• Smoking corned beef and adding spice mixes produces a smoked meat such as pastrami.
    • Corned beef can also be found sold in minced forms and cans.


    • Celebrate St. Patrick’s Day with one of the traditional dishes in the United States.
    • Order corned beef and cabbage at a local pub or restaurant. Give the chef a shout-out for their delicious dish, too.
    • Make corned beef and cabbage. Your local butcher will be sure to give you some pointers.
    • We even have a recipe for you to try. Crock-Pot Easy Corn Beef and Cabbage Recipe
    • If you go out to celebrate, be sure to give the restaurant a shout-out. They’ll be glad that you did.
    • Use #CornedBeefAndCabbageDay to post on social media.


    While the original creator of this food holiday is lost to history, corned beef and cabbage has long been associated with the St. Patrick’s Day celebration.

    Corned Beef and Cabbage FAQ

    Q. Does corned beef make a good sandwich?
    A. Oh, yes it does!! Add some pickled beets and mustard to rye bread for a delicious meal.

    Q. Are other meats “corned”?
    A. They sure are. Lamb and pork are two commonly corned meats.

    March 17th Celebrated History


    Luther Halsey Gulick, M.D., and his wife, Charlotte Gulick found the Camp Fire Girls.


    D. Appleton and Company publishes Human Nature by Edith Wharton.


    Warming up. Jackie Robinson takes the field for the first time for the Brooklyn Dodgers in an exhibition game in Daytona Beach, Florida.


    Israel elects Golda Meir as its first female prime minister.


    New York state elected David Paterson as its first African American Governor.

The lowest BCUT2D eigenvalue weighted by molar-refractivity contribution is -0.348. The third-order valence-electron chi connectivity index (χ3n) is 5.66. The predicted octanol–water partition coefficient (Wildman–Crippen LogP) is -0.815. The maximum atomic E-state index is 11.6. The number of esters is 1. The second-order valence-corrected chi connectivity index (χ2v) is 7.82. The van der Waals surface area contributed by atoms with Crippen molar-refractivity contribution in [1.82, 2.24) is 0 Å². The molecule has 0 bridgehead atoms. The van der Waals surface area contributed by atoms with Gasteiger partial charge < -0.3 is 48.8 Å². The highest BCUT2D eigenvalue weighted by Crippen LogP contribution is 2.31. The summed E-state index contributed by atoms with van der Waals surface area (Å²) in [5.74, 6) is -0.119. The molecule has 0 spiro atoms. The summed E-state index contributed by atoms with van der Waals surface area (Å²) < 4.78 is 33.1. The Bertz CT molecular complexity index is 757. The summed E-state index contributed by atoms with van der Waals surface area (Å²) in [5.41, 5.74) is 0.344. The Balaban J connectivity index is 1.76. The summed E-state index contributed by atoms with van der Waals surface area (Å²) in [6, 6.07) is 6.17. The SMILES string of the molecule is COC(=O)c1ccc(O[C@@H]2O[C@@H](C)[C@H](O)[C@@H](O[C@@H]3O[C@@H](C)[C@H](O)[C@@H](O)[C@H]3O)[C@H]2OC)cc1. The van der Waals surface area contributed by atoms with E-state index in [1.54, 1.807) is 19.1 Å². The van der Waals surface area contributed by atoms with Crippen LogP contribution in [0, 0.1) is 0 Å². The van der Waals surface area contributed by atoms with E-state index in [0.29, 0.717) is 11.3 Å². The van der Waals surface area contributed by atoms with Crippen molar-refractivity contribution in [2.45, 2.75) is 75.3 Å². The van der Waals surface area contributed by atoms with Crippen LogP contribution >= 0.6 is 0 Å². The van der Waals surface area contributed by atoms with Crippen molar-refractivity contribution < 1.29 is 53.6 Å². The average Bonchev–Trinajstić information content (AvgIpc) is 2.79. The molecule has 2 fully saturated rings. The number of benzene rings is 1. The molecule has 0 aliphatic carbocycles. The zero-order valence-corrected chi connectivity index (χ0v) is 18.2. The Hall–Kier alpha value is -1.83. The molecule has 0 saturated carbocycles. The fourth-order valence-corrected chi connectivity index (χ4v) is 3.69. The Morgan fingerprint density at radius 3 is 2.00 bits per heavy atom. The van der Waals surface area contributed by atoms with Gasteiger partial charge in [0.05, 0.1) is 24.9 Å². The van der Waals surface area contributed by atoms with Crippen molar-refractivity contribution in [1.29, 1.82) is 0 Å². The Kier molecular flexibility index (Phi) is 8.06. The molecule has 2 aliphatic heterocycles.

March 17th Celebrated History

    Bobby Jones – 1902

    In 1934 the amateur golfer co-founded the Augusta National Invitation Tournament, known today as the Masters Tournament.

    Nat King Cole – 1919

    The jazz recording artist, songwriter, and pianist left a legacy of hit songs in his wake and a career full of internationally loved songs. Some of his most notable songs include “The Very Thought of You,” “Unforgettable,” “When I Fall in Love,” and “Smile.”

    Myrlie Evers-Williams – 1933

    on June 12, 1963, Medgar Evers died at the hand of an assassin. For 31 years and through two hung juries, his wife and fellow civil rights activist Myrlie Evers Williams persevered. She remained active in civil rights, advanced her education, was named the first African American woman to serve as commissioner for the Los Angeles, California Board of Public works, and served as chairperson for the NAACP in the 1990s. In 1993, Byron De La Beckwith was found guilty.

    Robin Knox-Johnston – 1939

    The British yachtsman became the first person to solo circumnavigate the globe non-stop. The 29-year-old Robin Knox Johnston departed from Falmouth, England, on June 14, 1968, in his yacht the Suhaili. His journey took 312 days and was completed on April 22, 1969. Queen Elizabeth knighted Johnston in 1995. In 2007, Sir Johnston once again circled the globe when he joined the Velux 5 Oceans around the world solo yacht race. At the age of 68, he became the oldest person to complete the journey.

    Gary Sinise – 1955

    The American actor, known for roles in television and film such as CSI: NY, Apollo 13, The Green Mile, and The Stand, also leads The Lt. Dan Band named after his Forest Gump character. Throughout his career, Sinise has been a fierce supporter of the military and first responders. In 2011, he founded The Gary Sinise Foundation to further support our country’s heroes.

    Mia Hamm – 1970

    The American professional soccer player was a member of the United States women’s national soccer team for 17 years earning two FIFA Women’s World Championships and two Olympic gold medals.

    Notable Mentions

    Norbert Rillieux – 1806
    Paul Green – 1894
    Kurt Russell – 1951
    Rob Lowe – 1964